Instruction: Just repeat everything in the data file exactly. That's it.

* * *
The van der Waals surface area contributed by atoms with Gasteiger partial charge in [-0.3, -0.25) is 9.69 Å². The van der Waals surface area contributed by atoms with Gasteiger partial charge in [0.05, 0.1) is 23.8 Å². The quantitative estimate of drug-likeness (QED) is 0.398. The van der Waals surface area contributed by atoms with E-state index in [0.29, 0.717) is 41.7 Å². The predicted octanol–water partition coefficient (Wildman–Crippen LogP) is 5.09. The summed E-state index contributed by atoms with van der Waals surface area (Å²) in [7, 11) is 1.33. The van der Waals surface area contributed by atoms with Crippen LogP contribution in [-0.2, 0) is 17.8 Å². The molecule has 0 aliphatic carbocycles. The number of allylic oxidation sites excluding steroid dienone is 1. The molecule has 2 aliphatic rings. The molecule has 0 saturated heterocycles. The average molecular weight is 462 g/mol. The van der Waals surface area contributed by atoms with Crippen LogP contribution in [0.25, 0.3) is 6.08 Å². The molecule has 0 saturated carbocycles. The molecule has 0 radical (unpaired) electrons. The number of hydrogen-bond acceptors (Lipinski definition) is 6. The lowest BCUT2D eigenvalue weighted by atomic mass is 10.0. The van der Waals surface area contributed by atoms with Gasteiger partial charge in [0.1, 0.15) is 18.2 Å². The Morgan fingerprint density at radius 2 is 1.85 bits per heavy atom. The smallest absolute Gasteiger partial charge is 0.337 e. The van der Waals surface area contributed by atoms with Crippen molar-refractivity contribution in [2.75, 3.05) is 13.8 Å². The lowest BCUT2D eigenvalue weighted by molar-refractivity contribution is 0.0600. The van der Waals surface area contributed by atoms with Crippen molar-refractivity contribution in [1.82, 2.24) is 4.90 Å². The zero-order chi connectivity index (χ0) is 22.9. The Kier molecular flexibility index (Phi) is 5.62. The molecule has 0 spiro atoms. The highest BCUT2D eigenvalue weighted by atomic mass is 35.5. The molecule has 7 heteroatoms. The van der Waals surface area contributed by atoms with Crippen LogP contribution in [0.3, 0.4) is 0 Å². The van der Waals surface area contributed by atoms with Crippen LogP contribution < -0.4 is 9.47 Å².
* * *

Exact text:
The van der Waals surface area contributed by atoms with Gasteiger partial charge in [-0.3, -0.25) is 9.69 Å². The van der Waals surface area contributed by atoms with Gasteiger partial charge in [0.05, 0.1) is 23.8 Å². The quantitative estimate of drug-likeness (QED) is 0.398. The van der Waals surface area contributed by atoms with E-state index in [0.29, 0.717) is 41.7 Å². The predicted octanol–water partition coefficient (Wildman–Crippen LogP) is 5.09. The summed E-state index contributed by atoms with van der Waals surface area (Å²) in [7, 11) is 1.33. The van der Waals surface area contributed by atoms with Crippen LogP contribution in [-0.2, 0) is 17.8 Å². The molecule has 0 aliphatic carbocycles. The number of allylic oxidation sites excluding steroid dienone is 1. The molecule has 2 aliphatic rings. The molecule has 0 saturated heterocycles. The average molecular weight is 462 g/mol. The van der Waals surface area contributed by atoms with Crippen LogP contribution in [0.25, 0.3) is 6.08 Å². The molecule has 0 saturated carbocycles. The molecule has 0 radical (unpaired) electrons. The number of hydrogen-bond acceptors (Lipinski definition) is 6. The lowest BCUT2D eigenvalue weighted by atomic mass is 10.0. The van der Waals surface area contributed by atoms with Gasteiger partial charge in [0.1, 0.15) is 18.2 Å². The Morgan fingerprint density at radius 2 is 1.85 bits per heavy atom. The smallest absolute Gasteiger partial charge is 0.337 e. The van der Waals surface area contributed by atoms with Crippen molar-refractivity contribution in [2.75, 3.05) is 13.8 Å². The lowest BCUT2D eigenvalue weighted by molar-refractivity contribution is 0.0600. The van der Waals surface area contributed by atoms with Crippen molar-refractivity contribution in [1.82, 2.24) is 4.90 Å². The zero-order chi connectivity index (χ0) is 22.9. The Kier molecular flexibility index (Phi) is 5.62. The molecule has 0 spiro atoms. The highest BCUT2D eigenvalue weighted by atomic mass is 35.5. The molecule has 7 heteroatoms. The van der Waals surface area contributed by atoms with Crippen LogP contribution in [0.3, 0.4) is 0 Å². The van der Waals surface area contributed by atoms with Crippen LogP contribution < -0.4 is 9.47 Å².